WASHINGTON, D.C. -- The National Weather Service (NWS) reports very wet conditions in the Pacific Northwest, and the continuing influence of La Ni?a, could result in some spring flooding over the next several weeks. Since December, western Washington and Oregon have seen nearly continual precipitation, resulting in much above normal totals and some locations may establish new records this year. However, the frequent precipitation has been of moderate intensity, resulting in little severe flooding so far this season.
The stage is set though for possible major flooding later in the spring. River flows are high in many basins of northwestern Oregon and southwestern Washington, and soils are saturated. Water contained in the snow pack from the central Sierra Nevada Mountains northward through the Cascades of Oregon and Washington is up to 150 percent above normal. This is especially true in the western slopes of the Cascades.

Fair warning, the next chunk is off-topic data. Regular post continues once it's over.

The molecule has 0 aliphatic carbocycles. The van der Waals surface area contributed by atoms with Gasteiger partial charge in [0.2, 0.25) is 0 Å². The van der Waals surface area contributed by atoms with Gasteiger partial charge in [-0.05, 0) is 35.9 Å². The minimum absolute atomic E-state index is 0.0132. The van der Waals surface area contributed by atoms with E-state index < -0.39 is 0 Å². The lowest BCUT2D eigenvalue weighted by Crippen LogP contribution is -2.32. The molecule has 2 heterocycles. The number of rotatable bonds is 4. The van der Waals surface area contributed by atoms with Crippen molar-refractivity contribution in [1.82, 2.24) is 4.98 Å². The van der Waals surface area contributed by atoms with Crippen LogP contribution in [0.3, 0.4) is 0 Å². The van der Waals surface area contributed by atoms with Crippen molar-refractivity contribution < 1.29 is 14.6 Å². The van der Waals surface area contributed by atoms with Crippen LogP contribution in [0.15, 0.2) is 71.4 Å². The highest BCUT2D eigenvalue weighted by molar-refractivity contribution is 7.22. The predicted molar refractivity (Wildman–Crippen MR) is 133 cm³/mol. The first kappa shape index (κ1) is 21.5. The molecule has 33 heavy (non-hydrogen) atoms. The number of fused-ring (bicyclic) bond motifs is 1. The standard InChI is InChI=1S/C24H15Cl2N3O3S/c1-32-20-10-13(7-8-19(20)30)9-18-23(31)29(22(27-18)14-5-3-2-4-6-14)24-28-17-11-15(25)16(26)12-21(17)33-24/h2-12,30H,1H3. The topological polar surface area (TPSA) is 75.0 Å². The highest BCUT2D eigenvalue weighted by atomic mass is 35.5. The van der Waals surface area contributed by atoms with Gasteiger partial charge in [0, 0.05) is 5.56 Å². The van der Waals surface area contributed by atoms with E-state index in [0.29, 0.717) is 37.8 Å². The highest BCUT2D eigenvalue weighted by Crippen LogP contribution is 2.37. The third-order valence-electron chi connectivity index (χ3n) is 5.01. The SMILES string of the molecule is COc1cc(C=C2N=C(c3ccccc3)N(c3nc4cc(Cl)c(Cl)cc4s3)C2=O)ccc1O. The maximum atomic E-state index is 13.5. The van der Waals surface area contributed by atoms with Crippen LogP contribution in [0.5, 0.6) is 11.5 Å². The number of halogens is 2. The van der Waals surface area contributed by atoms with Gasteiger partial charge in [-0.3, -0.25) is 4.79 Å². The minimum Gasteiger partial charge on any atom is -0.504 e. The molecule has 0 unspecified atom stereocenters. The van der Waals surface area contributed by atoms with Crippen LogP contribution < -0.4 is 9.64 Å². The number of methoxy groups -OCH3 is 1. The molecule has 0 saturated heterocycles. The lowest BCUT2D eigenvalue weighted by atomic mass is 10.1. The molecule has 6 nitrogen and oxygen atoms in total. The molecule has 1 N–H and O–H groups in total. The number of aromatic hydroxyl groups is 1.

Hydrologists at the NWS Office of Hydrology point out that snowmelt flooding in this region has historically been limited to areas east of the Cascade crest and seldom occurs before April or May. West of the crest, in the saturated coastal regions, warm temperatures and melt of lower-level snows alone would not cause significant flooding. Any major flooding west of the Cascades would have to be driven by excessive rain, with the snowmelt at most making a moderate contribution, according to the latest spring flood outlook for the region.